Ultrarunner Pete Ripmaster on Solitude, Isolation, & Personal Growth!

Ultrarunner Pete Ripmaster on Solitude, Isolation, & Personal Growth!

Pete Ripmaster Community Profiles Series

Quarantine got you down? Second Gear friend Peter Ripmaster explains how the high and lows of solitude and isolation can help you flourish.

Pete RipmasterUltrarunner Peter Ripmaster is someone who comprehends the complex ordeal of isolation: whether it’s wandering the fringes of his thoughts on a century run; facing perilous winter conditions on foot, solo in Alaska; or grounded at home by COVID-19. 

“I’m a big fan of using trying times as opportunities for inward growth,” said Ripmaster about the current lockdown.

And when life eventually returns to normal, he’ll be re-aiming to complete a century run in every state of the Union.

But first, his running obsession demands an explanation. For Ripmaster running alone, at times, has been a refuge. Occasionally blissful and from time to time gloomy. And even once, metaphysical.

While running his first Iditarod Trail Invitational race a snowy owl faced him, alone, in the middle of Alaska. Then, Ripmaster was slogging through his first attempt at the 1,000 mile route through the snowy tundra of Alaska. An absolute “greenie”, he says, limping through one of the most hostile environments on the planet. 

“I was in a bad place on the trail and out of nowhere the owl landed on a tree right next to me and just sat and stared at me,” he recalls of the encounter in 2014. The owl followed him from tree to tree. Not for long, but enough to make him wonder. “It was such a powerful spiritual interaction. I thought: who is trying to check on me?”

He finished last, but that’s not too bad for a race with twelve runners through the heart of America’s icebox in the dead of winter in which keeping all of your fingers and toes is an achievement all its own.

Pete Ripmaster Iditarod ChampionStill, he loved it. He went back several more times, once experiencing a near lethal submersion in an icy stream in 2016, and finishing first in 2018.  Of course, separation from his beloved wife and two daughters is difficult, but running solo for hours is also an anodyne for Ripmaster.

His obsession with long distance running began suddenly in 2008 while in the car with his wife Kristen when he told her he wanted to run a marathon. Not train for one. But run 26.2 miles. Today.

“I was overweight and out of shape, but she knows better than anyone else if I want to do something to not get in the way,” chuckles Ripmaster. She obliged and dropped him off on the Blue Ridge Parkway in Asheville with a pair of running shoes, cargo shorts and zero training. Ripmaster ascended on foot 13.1 miles to Mount Pisgah and back down again.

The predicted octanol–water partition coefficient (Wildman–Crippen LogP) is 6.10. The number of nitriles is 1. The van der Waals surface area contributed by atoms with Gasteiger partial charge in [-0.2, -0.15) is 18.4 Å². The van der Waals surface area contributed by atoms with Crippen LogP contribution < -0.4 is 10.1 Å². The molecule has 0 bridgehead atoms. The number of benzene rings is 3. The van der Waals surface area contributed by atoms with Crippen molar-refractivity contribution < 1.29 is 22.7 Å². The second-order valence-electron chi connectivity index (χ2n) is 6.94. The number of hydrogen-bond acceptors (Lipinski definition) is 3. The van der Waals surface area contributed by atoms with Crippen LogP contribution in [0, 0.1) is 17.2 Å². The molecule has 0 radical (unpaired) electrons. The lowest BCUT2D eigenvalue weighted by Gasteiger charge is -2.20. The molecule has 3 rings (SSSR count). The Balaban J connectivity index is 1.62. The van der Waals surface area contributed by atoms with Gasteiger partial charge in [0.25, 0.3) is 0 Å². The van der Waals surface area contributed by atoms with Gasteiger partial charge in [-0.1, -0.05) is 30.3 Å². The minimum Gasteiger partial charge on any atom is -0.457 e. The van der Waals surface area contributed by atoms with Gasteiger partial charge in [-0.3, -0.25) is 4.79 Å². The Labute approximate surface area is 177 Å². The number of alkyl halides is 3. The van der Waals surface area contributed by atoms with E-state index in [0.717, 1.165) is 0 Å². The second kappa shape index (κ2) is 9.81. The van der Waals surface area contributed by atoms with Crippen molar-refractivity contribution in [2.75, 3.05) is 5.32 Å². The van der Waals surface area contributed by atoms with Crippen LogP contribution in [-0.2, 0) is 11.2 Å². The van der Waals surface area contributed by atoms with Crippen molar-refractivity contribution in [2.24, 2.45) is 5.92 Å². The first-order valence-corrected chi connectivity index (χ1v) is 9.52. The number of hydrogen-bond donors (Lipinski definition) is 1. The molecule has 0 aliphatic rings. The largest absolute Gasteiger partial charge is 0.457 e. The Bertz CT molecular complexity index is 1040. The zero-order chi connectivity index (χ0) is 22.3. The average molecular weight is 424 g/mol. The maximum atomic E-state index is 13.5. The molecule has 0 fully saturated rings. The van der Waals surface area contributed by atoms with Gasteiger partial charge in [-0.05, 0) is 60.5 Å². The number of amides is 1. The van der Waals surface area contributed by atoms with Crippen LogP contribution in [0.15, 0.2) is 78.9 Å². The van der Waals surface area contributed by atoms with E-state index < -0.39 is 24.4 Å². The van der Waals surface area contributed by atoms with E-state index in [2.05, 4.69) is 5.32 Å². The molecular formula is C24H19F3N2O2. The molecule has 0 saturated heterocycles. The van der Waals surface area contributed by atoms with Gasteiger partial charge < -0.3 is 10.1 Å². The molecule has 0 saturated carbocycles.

He admits it was excruciating, but unforgettable. And frankly, for Ripmaster, life altering.

He was hooked and over the next five years ran 50 marathons in 50 states raising over $60,000 for cancer research to fulfill a promise he made to his mother in her final days.

Yet running with hundreds, and sometimes thousands of other runners became an ordeal and the mass of humanity drained him even more than the blisters and sore muscles.

“I ran the Boston Marathon and I can definitely see why people love it, but it became monotonous,” he says. And after winning the Iditarod Invitational in 2018, Ripmaster slipped into a funk.

Pete Ripmaster

“It was very hard for me to self motivate,” he said. “ I realized I wasn’t going to be able to motivate myself unless I was doing something for someone else.” 

That’s when the snowy owl swooped back onto Ripmaster’s radar.

Since his encounter on the Iditarod, Ripmaster developed an interest in ornithology, and owls in particular. So when he discovered the Owl Research Institute (ORI) - a Montana based non-profit dedicated to owl research, conservation and education - he was ready once again to hit the trail.

“They are out in the field studying these creatures I adore, and all of a sudden it was a similar epiphany moment when I decided to raise money for cancer,” he said. He also fixated on a new long distance running aim. No one, to his knowledge, has completed a 100 mile run or race in every state. 

So far he has 43 states left to go and has raised over $2,000 for ORI. At a pace of 5 centuries per year, it might take a while, but it’s not entirely about being first. 

“The motivation is a lot deeper than the first to do it.  I’m not dumb enough to think that I’m some awesome athlete,” he says.”“Running has never been about what place or what time or what race. There are incredible athletes that transcend sport using their platform for good.”

Pete Ripmaster

And while his solitary time may include flickers of euphoria during long runs, there are tides of despair too. Ripmaster, who has struggled with depression, says those highs and lows on the trail are precisely why he runs. 

“I embrace the pain,” he says. “It’s what brings me joy. Nothing else makes me feel so alive. My love of going inward and having experiences that give you an outlet to learn more about yourself when things aren’t going great.”

And while the coronavirus has cancelled several races planned for the spring and summer, the project is still on.

“This time at home,” he says about the isolation due to the pandemic, “has helped me to remember how much I have to be thankful for.”

 By Jack Igelman

Learn more about Pete at his website Peteripmaster.com

Support Pete's latest project by purchasing one of his Owl Run Hundreds T-Shirts - available exclusively at Second Gear.

Owl Run Hundreds Shirt
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